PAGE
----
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Research fellowship turns student’s dream into realityAugust 7, 2012
Some people spend their entire lifetime trying to figure out what they want to do when they grow up. Trinidad Molina, ’14, always knew he wanted to be a writer.
Thanks to a Summer 2012 Dean’s Undergraduate Fellowship, Molina recently had the opportunity to focus on this passion.
“The idea has been in my mind since I was a kid,” said Molina, who is currently studying philosophy and Spanish, with minors in English and theology. “I’m fascinated by different writing styles, specifically authors like Ernest Hemingway and Steven King, and how each has developed his own personal style through years of practice. For years, I’ve been contemplating what makes a truly great story. What could I write that is worth reading?”
His project, titled, “Short Story Collection,” has evolved into a short novel with more than 15 chapters Molina calls episodes. All are his original creations and ideas.
The story’s protagonist is an older man named Sir Veras, which Molina describes as a combination of Don Quixote and Socrates, placed in modern times.
“I saw an odd connection between this famous literary character and the renowned philosopher,” Molina said. “In the novel, I describe Sir Veras as ‘the wandering philosopher.’ This character is fed up with his monotonous lifestyle, and chooses to wander in order to find out what fulfills him in life.
“There are a lot of quirks about Sir Veras, including the fact that, despite his Spanish name, he doesn’t speak Spanish or have any explanation as to where his name came from.”
His project supervisor, Patricia Cleary Miller, Ph.D., professor of English and division chair of humanities and fine arts, met with Molina frequently to read his manuscript and offer her feedback.
“We both saw connections between his character’s experiences and reality,” she said. “Trinidad kept up on his writing, and I remember one instance where he said he actually wrote for 14 hour straight. It’s something he truly loves to do, and he has a real knack for it.”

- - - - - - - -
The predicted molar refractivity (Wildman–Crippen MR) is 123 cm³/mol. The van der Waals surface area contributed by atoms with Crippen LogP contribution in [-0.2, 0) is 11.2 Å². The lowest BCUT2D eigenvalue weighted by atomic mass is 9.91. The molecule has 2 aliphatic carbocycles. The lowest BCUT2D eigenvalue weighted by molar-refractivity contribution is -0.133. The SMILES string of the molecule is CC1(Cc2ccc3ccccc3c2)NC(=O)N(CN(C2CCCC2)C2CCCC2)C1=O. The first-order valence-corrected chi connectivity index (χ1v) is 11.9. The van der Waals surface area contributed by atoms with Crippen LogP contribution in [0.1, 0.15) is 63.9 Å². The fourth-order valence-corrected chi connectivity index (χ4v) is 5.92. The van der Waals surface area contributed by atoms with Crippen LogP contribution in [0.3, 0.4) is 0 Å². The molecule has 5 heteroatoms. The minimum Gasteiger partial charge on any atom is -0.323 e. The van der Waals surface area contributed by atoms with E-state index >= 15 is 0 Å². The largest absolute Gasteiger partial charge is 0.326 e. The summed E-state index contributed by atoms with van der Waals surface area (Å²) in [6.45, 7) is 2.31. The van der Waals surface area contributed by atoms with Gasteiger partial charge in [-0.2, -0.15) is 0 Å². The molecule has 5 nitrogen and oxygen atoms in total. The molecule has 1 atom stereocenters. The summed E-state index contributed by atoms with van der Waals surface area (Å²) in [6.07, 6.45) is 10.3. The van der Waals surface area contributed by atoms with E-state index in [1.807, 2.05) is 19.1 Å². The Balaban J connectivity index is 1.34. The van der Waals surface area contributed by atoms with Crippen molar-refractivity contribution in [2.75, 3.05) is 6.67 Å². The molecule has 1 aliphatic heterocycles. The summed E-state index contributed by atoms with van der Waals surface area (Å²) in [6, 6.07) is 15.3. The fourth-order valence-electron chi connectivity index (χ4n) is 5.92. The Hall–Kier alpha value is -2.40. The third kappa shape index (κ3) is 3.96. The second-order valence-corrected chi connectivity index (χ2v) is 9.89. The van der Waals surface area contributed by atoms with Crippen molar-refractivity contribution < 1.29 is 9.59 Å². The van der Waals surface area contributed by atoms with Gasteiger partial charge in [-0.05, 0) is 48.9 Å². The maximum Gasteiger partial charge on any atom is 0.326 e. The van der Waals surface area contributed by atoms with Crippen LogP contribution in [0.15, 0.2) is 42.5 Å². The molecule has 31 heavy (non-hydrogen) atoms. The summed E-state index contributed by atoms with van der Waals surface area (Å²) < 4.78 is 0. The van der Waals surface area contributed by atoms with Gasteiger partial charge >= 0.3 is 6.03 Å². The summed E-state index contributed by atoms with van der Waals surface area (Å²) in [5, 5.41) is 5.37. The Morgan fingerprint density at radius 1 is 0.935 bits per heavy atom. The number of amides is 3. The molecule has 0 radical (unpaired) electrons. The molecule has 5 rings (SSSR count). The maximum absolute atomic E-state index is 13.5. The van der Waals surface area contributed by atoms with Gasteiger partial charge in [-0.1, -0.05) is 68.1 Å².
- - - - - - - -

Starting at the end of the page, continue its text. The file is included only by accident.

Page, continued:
Molina’s two-month fellowship recently ended, but that doesn’t mean he’s stopping.
“I’m so passionate about this project and still want to improve it,” he said.
Molina admits that he will always be a writer, even if it isn’t his sole profession.
“I love the scholarly atmosphere of Rockhurst, so I can see myself becoming a professor someday.”
Outside of writing and his academics, Molina loves martial arts and is a third-degree black belt. He will spend the fall abroad, studying in El Salvador.
“Rockhurst has opened my eyes to so many new things,” he said. “Here, I discovered that I really love learning. I do it for myself. Rockhurst’s Jesuit value of ‘Finding God in All Things’ is evident everywhere I go and has opened my mind to experience new things and new places. This project is something I’ve always wanted to do, and thanks to Rockhurst I was able to carve out the time to do it.”
The summer fellowship program allowed eight students to work on projects in a variety of fields such as chemistry, modern languages, communications, psychology, and criminal justice.